This week, MSN.com published an article with 11 ways to be an earth-friendly couple. I’m proud to say we’re doing all of them.
But I wish the author had made 12 points and included my favorite, hanging laundry to dry. By not using an electric clothes dryer, you can save 1,500 pounds of carbon dioxide in a year and save $60.
With winter coming on, I’ll concede that the weather isn’t always dandy for hanging laundry out. At the moment, we’ve got six inches of snow on the ground and more coming. The winter before last, when our dryer had died, I hung clothes out in 20-degree weather, and it was painful.
This year, I’ll be compromising:
- Choose the nicest day of the week to do laundry. Here, we often have 40- or 50-degree days during the winter. I’ll target laundry for those days and hang it out as early as possible so it has all day to dry. If I wash the clothes the night before and pile them in a basket wet, the winter chill doesn’t let any mildew accumulate by morning.
- Break loads up throughout the week. If the weather doesn’t cooperate, by doing just one load a day, I have a better chance of being able to hang the whole load up inside — using my folding wooden rack, hanging multi-hook racks, and clothes hangers over the laundry sink and hanging from the laundry-room rafters.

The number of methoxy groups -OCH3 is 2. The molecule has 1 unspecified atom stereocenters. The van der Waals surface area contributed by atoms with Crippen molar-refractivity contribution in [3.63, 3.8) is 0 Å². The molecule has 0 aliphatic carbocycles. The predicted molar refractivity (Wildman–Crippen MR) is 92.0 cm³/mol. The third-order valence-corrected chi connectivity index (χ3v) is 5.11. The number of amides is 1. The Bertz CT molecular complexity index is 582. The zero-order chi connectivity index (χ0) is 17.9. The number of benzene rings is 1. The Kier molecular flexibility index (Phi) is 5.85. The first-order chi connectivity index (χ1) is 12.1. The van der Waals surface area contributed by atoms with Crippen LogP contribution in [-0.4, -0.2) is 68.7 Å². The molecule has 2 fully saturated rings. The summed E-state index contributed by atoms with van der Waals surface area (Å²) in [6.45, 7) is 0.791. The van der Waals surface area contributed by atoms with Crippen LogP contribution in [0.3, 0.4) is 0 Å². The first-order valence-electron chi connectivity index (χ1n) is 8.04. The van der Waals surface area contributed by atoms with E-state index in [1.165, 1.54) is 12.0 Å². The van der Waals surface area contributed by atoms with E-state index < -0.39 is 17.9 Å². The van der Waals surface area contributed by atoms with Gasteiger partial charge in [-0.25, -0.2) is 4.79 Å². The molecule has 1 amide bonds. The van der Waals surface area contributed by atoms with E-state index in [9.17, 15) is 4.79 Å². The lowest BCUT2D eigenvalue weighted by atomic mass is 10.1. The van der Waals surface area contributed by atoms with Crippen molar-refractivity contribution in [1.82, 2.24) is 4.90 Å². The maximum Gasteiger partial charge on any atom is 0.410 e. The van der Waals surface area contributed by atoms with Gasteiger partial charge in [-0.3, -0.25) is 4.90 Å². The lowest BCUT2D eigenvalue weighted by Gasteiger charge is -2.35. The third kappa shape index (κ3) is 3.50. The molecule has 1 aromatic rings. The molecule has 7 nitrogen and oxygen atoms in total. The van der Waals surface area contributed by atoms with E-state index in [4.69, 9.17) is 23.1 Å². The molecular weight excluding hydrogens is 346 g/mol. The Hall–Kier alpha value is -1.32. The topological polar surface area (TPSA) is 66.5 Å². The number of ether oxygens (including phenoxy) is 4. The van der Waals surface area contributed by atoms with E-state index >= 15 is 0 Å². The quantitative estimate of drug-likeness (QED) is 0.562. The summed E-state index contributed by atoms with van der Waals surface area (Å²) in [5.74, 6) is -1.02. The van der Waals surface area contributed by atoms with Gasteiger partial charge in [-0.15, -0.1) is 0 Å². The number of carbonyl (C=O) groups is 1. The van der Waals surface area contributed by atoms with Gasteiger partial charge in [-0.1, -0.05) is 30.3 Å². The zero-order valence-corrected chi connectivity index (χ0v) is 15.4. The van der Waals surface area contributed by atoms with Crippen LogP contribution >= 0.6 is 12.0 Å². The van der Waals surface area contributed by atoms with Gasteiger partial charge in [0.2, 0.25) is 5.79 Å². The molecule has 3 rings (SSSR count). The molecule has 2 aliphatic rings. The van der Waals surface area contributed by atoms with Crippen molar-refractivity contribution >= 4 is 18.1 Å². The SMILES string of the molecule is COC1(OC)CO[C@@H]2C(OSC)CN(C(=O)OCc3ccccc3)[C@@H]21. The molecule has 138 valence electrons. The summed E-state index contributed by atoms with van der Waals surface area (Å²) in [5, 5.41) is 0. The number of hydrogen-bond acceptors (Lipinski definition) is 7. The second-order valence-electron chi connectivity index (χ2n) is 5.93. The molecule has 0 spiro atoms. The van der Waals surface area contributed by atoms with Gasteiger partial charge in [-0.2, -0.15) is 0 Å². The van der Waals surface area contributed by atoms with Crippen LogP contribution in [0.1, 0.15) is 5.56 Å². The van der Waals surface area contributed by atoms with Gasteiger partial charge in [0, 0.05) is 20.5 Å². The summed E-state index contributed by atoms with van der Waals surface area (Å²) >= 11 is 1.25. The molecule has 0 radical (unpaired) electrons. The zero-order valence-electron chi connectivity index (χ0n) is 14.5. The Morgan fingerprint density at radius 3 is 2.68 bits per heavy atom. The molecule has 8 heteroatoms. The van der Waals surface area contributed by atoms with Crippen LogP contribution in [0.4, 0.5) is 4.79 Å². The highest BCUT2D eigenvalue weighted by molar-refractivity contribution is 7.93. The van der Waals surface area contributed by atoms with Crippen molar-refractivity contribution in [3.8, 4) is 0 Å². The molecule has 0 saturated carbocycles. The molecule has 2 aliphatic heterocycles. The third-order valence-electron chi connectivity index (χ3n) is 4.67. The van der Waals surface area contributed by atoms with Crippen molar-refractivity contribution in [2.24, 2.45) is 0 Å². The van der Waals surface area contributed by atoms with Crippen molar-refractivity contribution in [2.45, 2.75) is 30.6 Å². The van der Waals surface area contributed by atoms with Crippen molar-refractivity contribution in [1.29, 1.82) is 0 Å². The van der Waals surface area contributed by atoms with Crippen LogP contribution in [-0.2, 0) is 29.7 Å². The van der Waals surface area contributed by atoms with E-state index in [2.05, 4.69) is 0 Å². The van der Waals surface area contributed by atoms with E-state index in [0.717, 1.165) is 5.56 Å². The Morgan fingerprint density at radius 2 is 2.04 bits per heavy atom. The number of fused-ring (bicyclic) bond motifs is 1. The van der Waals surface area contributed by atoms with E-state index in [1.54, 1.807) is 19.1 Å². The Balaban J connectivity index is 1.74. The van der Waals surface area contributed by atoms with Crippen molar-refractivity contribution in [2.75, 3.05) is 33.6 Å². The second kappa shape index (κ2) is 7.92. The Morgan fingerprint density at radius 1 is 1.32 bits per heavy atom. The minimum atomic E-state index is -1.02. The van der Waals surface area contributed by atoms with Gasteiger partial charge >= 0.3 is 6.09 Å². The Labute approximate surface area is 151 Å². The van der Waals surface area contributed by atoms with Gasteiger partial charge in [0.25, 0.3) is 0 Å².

- Combine loads. If I get stuck washing several loads at once, and it’s too cold or wet to hang laundry out, I’ll consolidate. Hang up some clothes and combine a couple of loads’ “leftovers” into one dryer load. Hanging up jeans, sweaters and shirts not only makes the load lighter — it keeps the clothes from shrinking (especially common with my pants, and I’m 5’9″ so I need all the length I can get) and extends their wear. Hanging undies preserves their elastic and similarly extends wear (and eliminates unsightly snags).
- Add a retractable clothesline in the laundry room. I’m adding this to Mr. Cheap’s “honey do” list.
- One tiny change I do … I have to confess that I hate static cling, so when I do dry shirts and such, I do throw in a dryer sheet. But pay attention — I find that I can re-use the dryer sheet three or four times before it loses its magical powers. The box says to use one per load because you’ll use up four times as many dryer sheets … and buy them four times as often.
What’s on your laundry list?